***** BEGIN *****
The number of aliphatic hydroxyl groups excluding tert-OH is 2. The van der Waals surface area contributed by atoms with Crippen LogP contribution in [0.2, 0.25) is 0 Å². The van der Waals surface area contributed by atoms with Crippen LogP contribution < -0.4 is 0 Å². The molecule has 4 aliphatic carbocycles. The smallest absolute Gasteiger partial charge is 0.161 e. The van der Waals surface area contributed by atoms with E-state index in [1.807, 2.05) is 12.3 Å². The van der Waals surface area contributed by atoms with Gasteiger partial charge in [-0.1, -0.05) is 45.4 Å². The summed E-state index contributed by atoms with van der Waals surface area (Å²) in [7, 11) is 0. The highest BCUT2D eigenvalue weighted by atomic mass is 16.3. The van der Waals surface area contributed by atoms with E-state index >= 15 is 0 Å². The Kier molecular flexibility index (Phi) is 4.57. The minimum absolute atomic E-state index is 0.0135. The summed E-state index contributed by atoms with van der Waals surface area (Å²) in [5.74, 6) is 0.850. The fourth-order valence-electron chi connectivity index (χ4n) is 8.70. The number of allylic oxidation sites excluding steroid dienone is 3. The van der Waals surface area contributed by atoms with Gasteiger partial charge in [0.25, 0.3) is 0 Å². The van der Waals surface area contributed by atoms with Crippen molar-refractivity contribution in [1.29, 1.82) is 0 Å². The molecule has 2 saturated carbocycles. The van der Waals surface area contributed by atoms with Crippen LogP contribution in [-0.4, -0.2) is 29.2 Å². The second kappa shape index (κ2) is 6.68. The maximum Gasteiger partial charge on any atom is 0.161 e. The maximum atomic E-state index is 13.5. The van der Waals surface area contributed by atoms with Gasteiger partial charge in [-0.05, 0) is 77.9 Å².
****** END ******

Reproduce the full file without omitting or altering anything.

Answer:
The number of aliphatic hydroxyl groups excluding tert-OH is 2. The van der Waals surface area contributed by atoms with Crippen LogP contribution in [0.2, 0.25) is 0 Å². The van der Waals surface area contributed by atoms with Crippen LogP contribution < -0.4 is 0 Å². The molecule has 4 aliphatic carbocycles. The smallest absolute Gasteiger partial charge is 0.161 e. The van der Waals surface area contributed by atoms with E-state index in [1.807, 2.05) is 12.3 Å². The van der Waals surface area contributed by atoms with Gasteiger partial charge in [-0.1, -0.05) is 45.4 Å². The summed E-state index contributed by atoms with van der Waals surface area (Å²) in [7, 11) is 0. The highest BCUT2D eigenvalue weighted by atomic mass is 16.3. The van der Waals surface area contributed by atoms with E-state index >= 15 is 0 Å². The Kier molecular flexibility index (Phi) is 4.57. The minimum absolute atomic E-state index is 0.0135. The summed E-state index contributed by atoms with van der Waals surface area (Å²) in [5.74, 6) is 0.850. The fourth-order valence-electron chi connectivity index (χ4n) is 8.70. The number of allylic oxidation sites excluding steroid dienone is 3. The van der Waals surface area contributed by atoms with Gasteiger partial charge in [0.25, 0.3) is 0 Å². The van der Waals surface area contributed by atoms with Crippen molar-refractivity contribution in [1.29, 1.82) is 0 Å². The molecule has 2 saturated carbocycles. The van der Waals surface area contributed by atoms with Crippen LogP contribution in [-0.4, -0.2) is 29.2 Å². The second kappa shape index (κ2) is 6.68. The maximum Gasteiger partial charge on any atom is 0.161 e. The maximum atomic E-state index is 13.5. The van der Waals surface area contributed by atoms with Gasteiger partial charge in [-0.05, 0) is 77.9 Å².